Main 28ha holdings are in Grande Vallée de la Marne and in the Côte des Blancs. Since early 2000s Chiquet brothers strategically focused on 1er Cru and Grand Cru vineyards only and sold out the rest. They have also been reducing their yields to get a better quality of the fruits. Annual production is about 260K bottles now.
Jacquesson still buy up to 20% of the grapes, but only from the trusted neighbors — long time suppliers who meet the required standards. All fruits are pressed at the Domaine cellar.
2 old presses: one for red grapes and one for Chardonnay. Keep only cuvee and tailles are either sold out or used to season new oak barrels. Freshly pressed juice streams down by the gravity to the cellar. All wines are vinified separately in oak barrels of different sizes. Full malo, long vinification and late bottling. Jacquesson also use weekly batonnage for couple of months to enrich their wines and give them more texture. Minimum interventions — no cold stabilisation, no filtering, no fining, clarification happens naturally. Dosage is minimal.
Jacquesson philosophy — instead of repeating house style year to another year with NV they introduced single-vintage-based cuvée, which changes yearly.
Each 700 cuvée has up to 30% of reserve wines, which are in fact 5 previous releases of 700. This makes it sort of a perpetum model as each 700 contains fractions of all previous releases all the way back to the 1st Cuvée 728 based on 2000 vintage.
Portfolio is very simple: 1 blend and 4 single vineyard wines. Blend is released twice. 1st after 4 years spent on lees and late disgorged DT with double aging.
Jacquesson is the member of Trait-d-Union Champagnes association together with ROGER COULON, EGLY-OURIET, LARMANDIER BERNIER and JACQUES SELOSSE.
After a great cellar visit we had a guided tasting led by Jean-Hervé Chiquet, President of the Champagne House Jacquesson.
We started with comparing 🍾Cuvee 742 (🏅91+) with the base of 2014 and 🍾741 (🏅92) with the base of 2013. I favoured the latter. Both champagnes have this oxidative style which is the signature of the house. 741 has gained some weight with 1 year of bottle age. But I also find 2013 being a great vintage when weather conditions allowed to pick the grapes later and thus reaching their peak ripeness. That is evident when tasting those wines next to each other. Ripe and powerful are my descriptors for 741.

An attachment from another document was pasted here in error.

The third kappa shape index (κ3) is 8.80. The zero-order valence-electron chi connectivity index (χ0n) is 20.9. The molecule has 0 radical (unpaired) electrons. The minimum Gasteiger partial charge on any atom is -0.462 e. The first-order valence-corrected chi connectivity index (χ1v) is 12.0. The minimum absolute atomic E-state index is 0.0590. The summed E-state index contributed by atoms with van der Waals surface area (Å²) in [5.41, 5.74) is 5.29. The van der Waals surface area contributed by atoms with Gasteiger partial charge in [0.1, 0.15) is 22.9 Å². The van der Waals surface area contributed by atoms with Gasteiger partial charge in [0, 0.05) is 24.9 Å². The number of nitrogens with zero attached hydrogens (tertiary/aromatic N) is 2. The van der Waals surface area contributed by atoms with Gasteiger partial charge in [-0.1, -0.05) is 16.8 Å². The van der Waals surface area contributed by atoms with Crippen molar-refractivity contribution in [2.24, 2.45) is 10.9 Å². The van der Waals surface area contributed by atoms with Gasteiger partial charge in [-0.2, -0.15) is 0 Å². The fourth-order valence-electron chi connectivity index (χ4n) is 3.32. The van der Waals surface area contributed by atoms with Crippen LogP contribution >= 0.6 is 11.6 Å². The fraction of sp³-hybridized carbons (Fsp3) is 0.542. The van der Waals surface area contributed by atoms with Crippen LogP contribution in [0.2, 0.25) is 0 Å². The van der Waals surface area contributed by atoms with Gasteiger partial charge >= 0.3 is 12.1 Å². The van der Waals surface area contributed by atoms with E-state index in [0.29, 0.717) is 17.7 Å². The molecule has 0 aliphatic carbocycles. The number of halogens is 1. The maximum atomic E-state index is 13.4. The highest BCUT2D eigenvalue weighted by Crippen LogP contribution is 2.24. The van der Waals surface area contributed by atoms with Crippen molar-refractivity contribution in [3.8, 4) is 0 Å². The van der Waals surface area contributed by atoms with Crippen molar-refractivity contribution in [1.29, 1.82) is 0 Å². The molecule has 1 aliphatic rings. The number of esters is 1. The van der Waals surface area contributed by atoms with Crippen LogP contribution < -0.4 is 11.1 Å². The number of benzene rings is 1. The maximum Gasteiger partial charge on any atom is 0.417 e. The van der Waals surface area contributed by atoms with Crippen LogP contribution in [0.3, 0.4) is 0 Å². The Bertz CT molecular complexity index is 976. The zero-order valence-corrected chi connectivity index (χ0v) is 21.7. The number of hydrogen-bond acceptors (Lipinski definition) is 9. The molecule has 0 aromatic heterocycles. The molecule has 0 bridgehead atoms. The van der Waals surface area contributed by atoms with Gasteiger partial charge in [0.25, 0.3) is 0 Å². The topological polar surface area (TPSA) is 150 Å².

On the other hand 742 offers this precision, purity and saline minerality. I think it will evolve into a beautiful wine in the coming years.
I was positively impressed with 🍾737 DT (🏅93). It’s based on 2009 and was disgorged in November 2017 after spending 90 months on lees. ’09 is acidity driven vintage, but this extended lees aging developed into nice complexity. Opulent wine with charming bouquet of baking spices.
Next Jean-Hervé offered us 3 single vineyard cuvees.
First we looked at 2 BdB Chardonnays: 🍾Champ Caïn in Avize (🏅93+) and 🍾Corne Bautray in Dizy (🏅92+). Both come from wonderful 2008 vintage and received their corks in April 2018 after 8 years of aging on lees. That’s where terroir speaks for itself. Crispy vibrant Dizy with no dosage at all and bit more heavy-weight Avize with sugar cane aromatics and just perfect balance. Avize dozed with just 2.5 g/l.
We finished with 🍾Vauzelle Terme in Aÿ (🏅93) also from 2008 vintage. This beautiful Pinot Noir marked with high acidity, nice depth on the mid palate and seductive aromas of baked apples. Disgorged in April 2018 with no dosage added.
😂P.S. Look at Jean-Hervé smiling and playing like a kid with Matryoshka doll which was a little present to him from the Russian Wine Club.